The Good, the Bad, and the Ugly About the Syrian Civil War
Ammar Abdulhamid may know more about Syria's civil war than anyone else in the world. That's no exaggeration. An pro-democratic oppositionist living abroad, Abdulhamid has functioned on a virtual 24/7 basis as the source of news and analysis about events within Syria, always trying to be honest and accurate in his assessments regardless of his own preferences. Barry Rubin, PJMedia Middle East editor, interviewed Abdulhamid on the latest developments and trends.
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Question: It now seems that the tide in Syria’s civil war is turning toward the opposition. Why is that happening?
I wouldn’t say the tide is turning, I’d say that the armed opposition is getting more organized and bold, and its tenacity, growing popularity, coupled with President Bashar al-Assad’s cruelty, are inspiring more defections and despair inside the ranks of the regime.
Also, by continuing to play on sectarian sentiments, Assad continues to find success in ensuring the loyalty of the Alawites, the majority of whom keep seeing an existential threat in having regime change take place. However, by going down the route of ethnic cleansing in the coastal and central parts, Assad and his militias managed to create an existential threat for the Sunnis as well.
Of the two million Syrians who have been forcibly displaced inside Syria by Assad’s crackdown, the overwhelming majority is Sunni. These people are angry, bitter, and radicalized, and their very lot in life at this stage is inspiring anger and hate in the minds and souls of Sunnis with whom they come in contact.
Both sides now view the situation in sectarian and existential terms. So no one can back down.
Question: How do you assess the balance in the opposition between Salafists, the Muslim Brotherhood, professional military officers, and moderate democrats?
By having greater access to funds, hence weapons, the Salafists have managed to carry favor with the armed groups, and they are now a dominant force. But that does not necessarily translate into political support or sympathies. The political councils that are emerging to manage the day-to-day affairs of liberated towns and villages have not endorsed an Islamist agenda, or any of the traditional political groups, be they secular or Islamist. The revolutionary scene remains pretty much an open field as far as political ideology is concerned.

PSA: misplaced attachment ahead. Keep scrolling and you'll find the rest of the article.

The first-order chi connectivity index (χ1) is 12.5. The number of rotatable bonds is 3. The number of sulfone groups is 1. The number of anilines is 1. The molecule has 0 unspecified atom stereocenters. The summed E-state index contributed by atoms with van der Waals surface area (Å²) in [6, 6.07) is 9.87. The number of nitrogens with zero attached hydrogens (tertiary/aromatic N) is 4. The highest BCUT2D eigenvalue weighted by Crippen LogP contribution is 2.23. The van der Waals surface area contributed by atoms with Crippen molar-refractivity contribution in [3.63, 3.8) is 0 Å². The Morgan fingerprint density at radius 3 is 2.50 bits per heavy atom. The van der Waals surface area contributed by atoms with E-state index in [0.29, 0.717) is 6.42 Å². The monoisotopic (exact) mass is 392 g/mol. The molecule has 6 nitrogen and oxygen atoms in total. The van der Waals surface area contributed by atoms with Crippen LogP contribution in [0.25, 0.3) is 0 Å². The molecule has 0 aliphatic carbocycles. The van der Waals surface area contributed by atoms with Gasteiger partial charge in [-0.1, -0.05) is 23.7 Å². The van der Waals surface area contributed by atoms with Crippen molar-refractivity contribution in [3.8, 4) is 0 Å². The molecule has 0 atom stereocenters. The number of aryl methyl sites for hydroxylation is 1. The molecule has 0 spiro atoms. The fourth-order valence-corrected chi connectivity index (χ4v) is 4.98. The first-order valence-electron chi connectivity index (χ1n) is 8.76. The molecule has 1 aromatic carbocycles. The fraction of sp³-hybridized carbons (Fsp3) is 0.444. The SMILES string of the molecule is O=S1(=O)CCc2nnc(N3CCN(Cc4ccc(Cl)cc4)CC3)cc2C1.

Question: With the Syrian National Council (SNC) being dominated by the Brotherhood, what are the key alternative leadership groups? Are you concerned that the United States and other countries might impose the SNC on the country?
By now, and considering the sacrifices that have been made and continue to be made by the revolutionaries, it is highly unlikely at this stage to expect that a group dominated by traditional opposition groups and expatriates can actually be considered legitimate enough to lead. Indeed, SNC’s credibility has long evaporated due to its inability to deliver, and, by association, the Brotherhood’s own credibility, shaky to begin with, was marred. It’s clear to all by now that SNC is not the answer for leading the challenges of governance during the transitional period.
It’s for this reason that some experts are postulating a role for the recent defector Brigadier General Manaf Tlas. But Manaf is too much of a regime insider to be popularly accepted as a legitimate leader, even for a transitional period. The best he could do is play a supporting role. The main actors have to be derived from the ranks of the revolutionary movement inside Syria. Only when such actors become in charge can the Syrian people be assured that their revolution has succeeded.
It’s good that the United States seems obsessed with ensuring post-Assad stability, but stability at the expense of liberty is a notion that the Syrian people have learned to reject. American and international officials should be mindful of that as they chart their policies.